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All rise: Court of Appeals to hold session in Salisbury

Consider it a community lesson in the judiciary.

The N.C. Court of Appeals will hold a special session Nov. 18 at the Rowan County Courthouse.

The court is coming at the invitation of Senior Resident Superior Court Judge Anna Mills Wagoner and Rowan County Bar Association President Kathryn C. Setzer.

This is the first time the court has traveled to Rowan County to hear court cases in its 48-year history.

“Katie Setzer and I are thrilled and honored that the COA is traveling from Raleigh to share this unique opportunity with our community,” Wagoner said in an email. “And we hope that our local Bar, students and the public will take advantage of the chance to observe and learn about our Court of Appeals.”

The panel of three appellate court judges for the session — Chief Judge Linda McGee, Judge Linda Stephens and Judge Robert Hunter Jr. — will hear oral arguments in two cases, beginning at 2 p.m. in the Superior Court room of the Rowan County Courthouse.

Setzer and Wagoner invited area students to attend the session, which is open to the public, and expect about 100.

“The court was particularly interested in having students and the general public observe the arguments and questions of the panel,” Wagoner said. The judges plan to take a recess between arguments to answer questions from the public.

“We are proud to showcase our community, court and interested students to the N.C. Court of Appeals,” Wagoner said.

The session will be held in the Superior Court room in the old part of the courthouse. Wagoner recommended that those who want to attend the session get to the courthouse by 1:30 p.m. to get through security.

Chief Judge McGee said the court appreciated the invitation.

“The three judges on our panel look forward to this special opportunity to share the work of our court with the people of Rowan County and Judicial District 19-C,” McGee said.

The court averages two to three sessions a year outside of Raleigh, always by invitation and with approval from the N.C. Supreme Court, she said. The court also tries to hold a session at all seven law schools in the state each year to give law students a chance to hear appellate arguments.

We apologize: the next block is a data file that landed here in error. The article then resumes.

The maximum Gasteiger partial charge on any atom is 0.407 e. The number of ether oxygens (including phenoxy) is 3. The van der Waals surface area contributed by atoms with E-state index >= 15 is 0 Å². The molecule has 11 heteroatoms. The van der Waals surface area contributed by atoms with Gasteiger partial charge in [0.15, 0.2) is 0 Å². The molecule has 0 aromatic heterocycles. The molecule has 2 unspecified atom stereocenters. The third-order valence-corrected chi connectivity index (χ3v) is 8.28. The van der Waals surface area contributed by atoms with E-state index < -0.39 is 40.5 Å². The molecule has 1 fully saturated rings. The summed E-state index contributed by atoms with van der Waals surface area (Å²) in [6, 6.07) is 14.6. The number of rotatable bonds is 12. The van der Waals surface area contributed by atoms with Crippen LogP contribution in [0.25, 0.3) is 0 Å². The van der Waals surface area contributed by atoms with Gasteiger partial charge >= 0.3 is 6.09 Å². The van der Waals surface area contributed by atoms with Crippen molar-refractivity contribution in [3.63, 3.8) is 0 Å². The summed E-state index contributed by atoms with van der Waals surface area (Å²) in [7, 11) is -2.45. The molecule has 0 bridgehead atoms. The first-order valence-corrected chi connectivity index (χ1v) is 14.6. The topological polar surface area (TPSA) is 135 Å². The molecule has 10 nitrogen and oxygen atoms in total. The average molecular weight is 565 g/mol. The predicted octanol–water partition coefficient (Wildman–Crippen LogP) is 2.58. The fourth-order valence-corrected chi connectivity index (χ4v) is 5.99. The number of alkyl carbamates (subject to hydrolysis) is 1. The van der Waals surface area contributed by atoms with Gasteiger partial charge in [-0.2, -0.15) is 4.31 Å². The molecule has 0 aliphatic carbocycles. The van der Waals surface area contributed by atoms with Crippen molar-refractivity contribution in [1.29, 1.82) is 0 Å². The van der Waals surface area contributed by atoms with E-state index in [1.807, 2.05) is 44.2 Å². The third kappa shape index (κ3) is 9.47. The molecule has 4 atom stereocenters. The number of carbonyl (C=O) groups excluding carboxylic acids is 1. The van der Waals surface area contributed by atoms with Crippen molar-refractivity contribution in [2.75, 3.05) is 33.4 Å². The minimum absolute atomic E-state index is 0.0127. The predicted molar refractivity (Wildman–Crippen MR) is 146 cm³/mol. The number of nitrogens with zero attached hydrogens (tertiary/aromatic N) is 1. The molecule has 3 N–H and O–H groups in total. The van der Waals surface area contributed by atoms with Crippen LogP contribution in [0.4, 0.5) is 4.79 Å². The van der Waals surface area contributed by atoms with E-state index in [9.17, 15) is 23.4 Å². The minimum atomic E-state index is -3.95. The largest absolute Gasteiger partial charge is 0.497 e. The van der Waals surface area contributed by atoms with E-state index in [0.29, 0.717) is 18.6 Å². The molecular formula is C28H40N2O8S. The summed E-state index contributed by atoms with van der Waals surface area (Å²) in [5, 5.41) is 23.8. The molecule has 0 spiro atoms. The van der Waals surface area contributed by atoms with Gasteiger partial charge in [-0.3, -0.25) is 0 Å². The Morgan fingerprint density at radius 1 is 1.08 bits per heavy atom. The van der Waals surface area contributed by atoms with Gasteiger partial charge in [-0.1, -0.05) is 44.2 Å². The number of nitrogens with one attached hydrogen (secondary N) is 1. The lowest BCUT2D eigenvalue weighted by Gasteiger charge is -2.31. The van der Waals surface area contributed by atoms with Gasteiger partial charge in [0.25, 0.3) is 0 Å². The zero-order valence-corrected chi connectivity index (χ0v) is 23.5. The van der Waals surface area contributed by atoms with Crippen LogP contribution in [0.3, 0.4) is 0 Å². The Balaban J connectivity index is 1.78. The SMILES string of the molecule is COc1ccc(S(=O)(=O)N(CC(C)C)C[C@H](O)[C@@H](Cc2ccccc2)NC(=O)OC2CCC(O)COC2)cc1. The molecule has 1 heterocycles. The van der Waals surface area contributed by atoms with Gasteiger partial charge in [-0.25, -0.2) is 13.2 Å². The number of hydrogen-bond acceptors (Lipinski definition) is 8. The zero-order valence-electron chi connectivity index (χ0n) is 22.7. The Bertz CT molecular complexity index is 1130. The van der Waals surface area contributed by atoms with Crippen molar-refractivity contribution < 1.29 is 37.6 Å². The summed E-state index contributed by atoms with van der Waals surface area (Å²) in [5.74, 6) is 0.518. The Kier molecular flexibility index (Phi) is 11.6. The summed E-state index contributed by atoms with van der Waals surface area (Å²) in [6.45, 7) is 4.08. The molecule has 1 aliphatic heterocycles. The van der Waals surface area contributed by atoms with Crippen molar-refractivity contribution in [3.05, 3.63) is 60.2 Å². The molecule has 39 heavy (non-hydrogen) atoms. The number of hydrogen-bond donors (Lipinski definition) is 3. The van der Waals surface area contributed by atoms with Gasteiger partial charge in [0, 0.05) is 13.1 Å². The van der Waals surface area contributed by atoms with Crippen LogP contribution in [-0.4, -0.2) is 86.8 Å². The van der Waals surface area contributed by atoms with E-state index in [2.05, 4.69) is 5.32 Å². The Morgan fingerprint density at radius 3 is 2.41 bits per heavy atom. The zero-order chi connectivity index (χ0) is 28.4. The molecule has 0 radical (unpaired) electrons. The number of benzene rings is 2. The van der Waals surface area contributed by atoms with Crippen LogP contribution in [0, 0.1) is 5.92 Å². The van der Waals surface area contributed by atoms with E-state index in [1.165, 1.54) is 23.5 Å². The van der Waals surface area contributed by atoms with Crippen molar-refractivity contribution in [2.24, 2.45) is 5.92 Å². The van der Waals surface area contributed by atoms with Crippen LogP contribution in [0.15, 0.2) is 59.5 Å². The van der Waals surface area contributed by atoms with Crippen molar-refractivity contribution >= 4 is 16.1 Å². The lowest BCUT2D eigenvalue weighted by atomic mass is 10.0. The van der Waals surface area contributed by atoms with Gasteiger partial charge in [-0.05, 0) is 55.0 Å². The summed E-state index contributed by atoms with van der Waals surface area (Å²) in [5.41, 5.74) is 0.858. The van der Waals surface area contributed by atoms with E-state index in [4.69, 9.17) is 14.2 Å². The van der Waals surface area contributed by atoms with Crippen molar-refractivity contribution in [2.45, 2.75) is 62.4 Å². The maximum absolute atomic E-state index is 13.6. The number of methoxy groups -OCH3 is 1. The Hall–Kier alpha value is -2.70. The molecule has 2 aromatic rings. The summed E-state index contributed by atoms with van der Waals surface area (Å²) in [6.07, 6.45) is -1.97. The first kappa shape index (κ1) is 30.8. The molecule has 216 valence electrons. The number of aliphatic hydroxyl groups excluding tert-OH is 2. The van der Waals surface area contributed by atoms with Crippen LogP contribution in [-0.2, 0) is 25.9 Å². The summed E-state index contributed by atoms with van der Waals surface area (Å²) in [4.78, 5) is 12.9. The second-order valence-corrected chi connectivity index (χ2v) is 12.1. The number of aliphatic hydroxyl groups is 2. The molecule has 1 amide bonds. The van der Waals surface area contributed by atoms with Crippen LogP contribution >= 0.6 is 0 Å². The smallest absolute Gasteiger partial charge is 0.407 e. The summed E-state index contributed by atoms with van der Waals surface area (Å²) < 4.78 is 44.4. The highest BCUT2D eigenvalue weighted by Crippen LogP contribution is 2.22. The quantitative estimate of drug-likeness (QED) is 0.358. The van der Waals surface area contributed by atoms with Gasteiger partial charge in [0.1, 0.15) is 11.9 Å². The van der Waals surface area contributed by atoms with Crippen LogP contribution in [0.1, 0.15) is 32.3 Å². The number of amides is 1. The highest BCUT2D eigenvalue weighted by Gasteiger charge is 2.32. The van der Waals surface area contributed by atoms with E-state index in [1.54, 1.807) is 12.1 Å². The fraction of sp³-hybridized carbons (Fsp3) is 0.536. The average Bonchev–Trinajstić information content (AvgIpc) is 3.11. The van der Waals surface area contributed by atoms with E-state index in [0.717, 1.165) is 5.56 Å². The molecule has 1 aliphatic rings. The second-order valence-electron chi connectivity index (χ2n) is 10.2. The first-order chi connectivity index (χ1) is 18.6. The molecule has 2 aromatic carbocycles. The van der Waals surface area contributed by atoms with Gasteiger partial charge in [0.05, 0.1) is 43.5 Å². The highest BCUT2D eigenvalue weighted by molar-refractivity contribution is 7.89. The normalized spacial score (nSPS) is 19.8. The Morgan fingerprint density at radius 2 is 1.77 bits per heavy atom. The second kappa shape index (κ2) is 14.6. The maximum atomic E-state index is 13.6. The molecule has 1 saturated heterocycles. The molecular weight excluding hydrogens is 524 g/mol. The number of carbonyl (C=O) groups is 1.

One of the cases to be heard here involves an Ashe County man, Austin Lynn Miller, appealing his 2014 conviction on charges of purchasing a product containing pseudoephedrine having been previously convicted of methamphetamine possession. (The drug pseudoephedrine, found in some cold medications, is used to make meth.)

The other case pertains to a civil dispute over the estate of La-Reko A. Williams, a Charlotte man who died in 2011 after a police officer shocked him twice with a Taser.

The records and briefs for these cases can be found at nccourts.org. They are COA15-636 State v. Austin Lynn Miller and COA15-619 In the Matter of:  The Estate of La-Reko A. Williams.

The judges decide only questions of law, not fact. As the state’s intermediate appellate court, the Court of Appeals reviews the proceedings that occurred in the trial courts and state agencies for errors of law or legal procedure. It hears more than 1,500 cases on appeal each year.

The court also rules on thousands of petitions and motions annually. It has also provided a mediation program since 2002, offering parties in certain civil cases an opportunity to participate in mediation of their case pending before the Court.

McGee and company will join area judges for a luncheon before the court session and will attend the 19-C Judicial District Bar’s Annual Meeting that evening.

Additional information about the Court of Appeals can be found at www.nccourts.org.


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